On a sunny afternoon in June, the parking lot of a far-flung Vet college building — a former poultry research facility on a grassy hill a few miles from campus — is clogged with cars, the vehicles overflowing onto the adjacent road. Inside, it’s a hive of activity. In the corner of one room, several volunteers stand at a table sorting piles of silverware into sets; nearby, others package delicate glassware for transport. Inside a room labeled “Soft Storage,” a woman throws a bag full of bedsheets onto a precarious mountain of pillows and blankets that reaches almost to the ceiling.
“Imagine the biggest garage or yard sale you’ve ever seen in your life.’
Down the hall, another space is lined with large, overflowing boxes marked “Women’s Shirts,” “Sports,” “Men’s Tops,” “Toys,” and so on. A “Holiday” box is laden with Easter baskets, small Christmas trees, and Halloween candy carriers. At the center of the room, a pair of Cornell staffers — human resources employees taking part in a group volunteer day — are unloading large plastic bags filled with yet more items. “A shot glass and a coffee mug,” Kelly Wagstaff, an HR program manager, notes with a smile. “That’s pretty typical.”
Welcome to the annual Dump and Run sort. Each summer, from early June to mid-July, an army of volunteers combs through vast piles of donated materials — this year, some thirty-three tons — primarily gleaned from Cornell students offloading unwanted possessions as they move out of apartments and dorms. The program, which coordinator Karen Brown calls the largest of its kind in the country, is a hybrid fundraiser, conservation effort, and massive rummage sale.
During Orientation Weekend each August, the donated items — minus just one dumpster’s worth of junk that’s sent to the landfill, plus other things (like half-empty toiletries) that are donated to charity — are sold at a two-day event in Helen Newman that attracts freshmen, returning students, locals, and bargain-hungry parents alike. “Imagine the biggest garage or yard sale you’ve ever seen in your life,” says Brown, director of marketing and communications for Campus Life. “People start lining up at five in the morning or so on Saturday. They just move through the gym like locusts. It’s really intense.”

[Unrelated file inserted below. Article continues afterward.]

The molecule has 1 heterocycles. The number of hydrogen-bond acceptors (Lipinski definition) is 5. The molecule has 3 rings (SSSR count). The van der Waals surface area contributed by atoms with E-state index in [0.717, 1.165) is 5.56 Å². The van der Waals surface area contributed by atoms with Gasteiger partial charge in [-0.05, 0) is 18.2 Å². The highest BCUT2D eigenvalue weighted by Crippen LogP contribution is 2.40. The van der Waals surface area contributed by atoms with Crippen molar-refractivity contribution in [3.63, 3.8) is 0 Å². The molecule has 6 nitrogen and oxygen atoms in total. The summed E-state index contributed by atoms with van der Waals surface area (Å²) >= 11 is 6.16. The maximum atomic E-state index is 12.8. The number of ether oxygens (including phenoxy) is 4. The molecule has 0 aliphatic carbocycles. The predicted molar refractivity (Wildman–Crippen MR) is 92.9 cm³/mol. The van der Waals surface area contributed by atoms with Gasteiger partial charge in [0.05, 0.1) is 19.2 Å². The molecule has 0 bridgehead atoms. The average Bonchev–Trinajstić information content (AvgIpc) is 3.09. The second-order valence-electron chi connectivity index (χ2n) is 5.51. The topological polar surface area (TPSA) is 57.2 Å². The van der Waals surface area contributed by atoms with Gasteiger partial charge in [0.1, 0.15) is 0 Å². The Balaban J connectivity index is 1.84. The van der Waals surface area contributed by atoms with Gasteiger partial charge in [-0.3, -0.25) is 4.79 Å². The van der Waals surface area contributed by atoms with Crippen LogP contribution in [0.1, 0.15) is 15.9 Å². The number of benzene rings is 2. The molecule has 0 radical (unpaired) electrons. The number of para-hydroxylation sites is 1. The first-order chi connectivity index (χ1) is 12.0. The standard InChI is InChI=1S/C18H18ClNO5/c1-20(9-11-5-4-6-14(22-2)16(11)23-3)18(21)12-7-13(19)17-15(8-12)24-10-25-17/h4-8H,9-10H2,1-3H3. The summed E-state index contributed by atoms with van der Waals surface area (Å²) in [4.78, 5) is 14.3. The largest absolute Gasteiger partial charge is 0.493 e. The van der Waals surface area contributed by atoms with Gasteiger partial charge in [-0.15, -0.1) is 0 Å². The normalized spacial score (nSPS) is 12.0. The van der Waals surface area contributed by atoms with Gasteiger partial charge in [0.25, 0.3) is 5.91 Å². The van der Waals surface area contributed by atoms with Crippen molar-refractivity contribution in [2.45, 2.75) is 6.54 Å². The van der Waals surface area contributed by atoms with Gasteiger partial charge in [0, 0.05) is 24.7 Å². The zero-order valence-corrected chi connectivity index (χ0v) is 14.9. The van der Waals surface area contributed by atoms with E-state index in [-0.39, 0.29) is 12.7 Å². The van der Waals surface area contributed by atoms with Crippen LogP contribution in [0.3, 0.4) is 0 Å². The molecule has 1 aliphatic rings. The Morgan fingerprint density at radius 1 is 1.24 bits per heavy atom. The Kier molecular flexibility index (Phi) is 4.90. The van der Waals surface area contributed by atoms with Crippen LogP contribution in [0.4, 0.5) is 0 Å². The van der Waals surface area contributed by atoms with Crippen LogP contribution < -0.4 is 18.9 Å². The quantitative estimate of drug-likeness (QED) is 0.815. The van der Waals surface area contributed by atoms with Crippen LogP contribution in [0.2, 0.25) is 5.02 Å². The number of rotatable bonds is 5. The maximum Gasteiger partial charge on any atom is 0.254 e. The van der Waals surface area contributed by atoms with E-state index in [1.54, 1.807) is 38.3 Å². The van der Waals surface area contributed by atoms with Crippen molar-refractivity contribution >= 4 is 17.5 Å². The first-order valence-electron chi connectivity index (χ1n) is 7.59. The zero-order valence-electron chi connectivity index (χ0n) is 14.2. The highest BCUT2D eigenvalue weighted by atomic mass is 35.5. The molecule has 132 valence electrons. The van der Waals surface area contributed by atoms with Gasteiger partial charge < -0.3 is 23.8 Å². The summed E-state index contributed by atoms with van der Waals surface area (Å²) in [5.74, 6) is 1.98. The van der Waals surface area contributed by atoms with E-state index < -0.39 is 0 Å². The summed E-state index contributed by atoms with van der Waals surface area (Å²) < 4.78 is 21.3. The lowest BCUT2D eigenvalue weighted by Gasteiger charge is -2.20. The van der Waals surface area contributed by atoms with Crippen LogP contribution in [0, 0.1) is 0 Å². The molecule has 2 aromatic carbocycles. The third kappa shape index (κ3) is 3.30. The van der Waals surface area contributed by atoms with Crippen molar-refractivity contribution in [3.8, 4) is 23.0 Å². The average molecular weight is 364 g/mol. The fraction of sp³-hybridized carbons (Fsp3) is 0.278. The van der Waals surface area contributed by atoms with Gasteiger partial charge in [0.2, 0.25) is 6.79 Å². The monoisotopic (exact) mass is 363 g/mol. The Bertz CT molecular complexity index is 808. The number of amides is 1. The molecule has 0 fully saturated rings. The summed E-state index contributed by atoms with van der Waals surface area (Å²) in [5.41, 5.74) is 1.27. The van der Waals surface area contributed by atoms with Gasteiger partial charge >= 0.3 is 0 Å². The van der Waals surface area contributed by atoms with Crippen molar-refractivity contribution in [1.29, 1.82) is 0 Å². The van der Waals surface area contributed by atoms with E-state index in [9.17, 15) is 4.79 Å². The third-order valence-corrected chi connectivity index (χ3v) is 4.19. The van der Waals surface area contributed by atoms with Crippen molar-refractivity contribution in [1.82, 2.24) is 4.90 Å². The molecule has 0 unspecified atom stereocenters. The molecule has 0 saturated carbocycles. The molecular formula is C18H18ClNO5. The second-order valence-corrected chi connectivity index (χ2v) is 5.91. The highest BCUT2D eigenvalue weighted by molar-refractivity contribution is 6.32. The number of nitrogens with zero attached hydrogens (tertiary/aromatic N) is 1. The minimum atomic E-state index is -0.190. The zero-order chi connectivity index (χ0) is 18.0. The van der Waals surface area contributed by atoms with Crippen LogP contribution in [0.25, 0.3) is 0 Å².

The items available at Dump and Run range from the practical (some 200 minifridges, each priced at around $30 to $45) to the indulgent; Brown recalls a pair of never-worn Jimmy Choo heels on offer for a song in the sale’s “Designer Corner.” There’s furniture; clothing for all seasons; appliances like lamps and rice cookers (each tested to make sure it works); seemingly endless bunches of hangers; stacks of full-length mirrors; and much, much more. In the market for an inflatable palm tree or a Halloween costume that mimics a straightjacket? Dump and Run can hook you up.
Founded in 2003, the event has grown steadily, from $5,200 in sales its first year to more than ten times that much in 2014. In addition to diverting tons of waste from landfills, Dump and Run raises money for local nonprofits, who are compensated according to how many hours of volunteer labor their members provide. One regular recipient is Cops, Kids, and Toys, whose vice president, Tompkins County probation officer Bill Apgar, helps run the sort. “Anything that a college kid has, we end up with it at some point,” says Apgar, standing out back next to seven red trailers packed with yet-unsorted donations, as rubber-glove-clad workers scrub down minifridges in the sunshine. “I think people would be surprised by the volume of it. Everyone who’s been up here has been like, ‘Oh my God.’ “
Each spring, as the academic year is winding down, Dump and Run provides plastic bags that students (and anyone else) can fill with their castoffs and leave at designated spots around campus. That can make a particular bag something of a snapshot of undergraduate life. Unloading one in June, Wagstaff pulls out a jumble of items including a body pillow, an unused toiletry case, a black corduroy jacket, and the aforementioned shot glass and coffee mug. A small notebook labeled Cornell Engineering bears just one page of writing, including a practical question: “What can a PhD do for me?”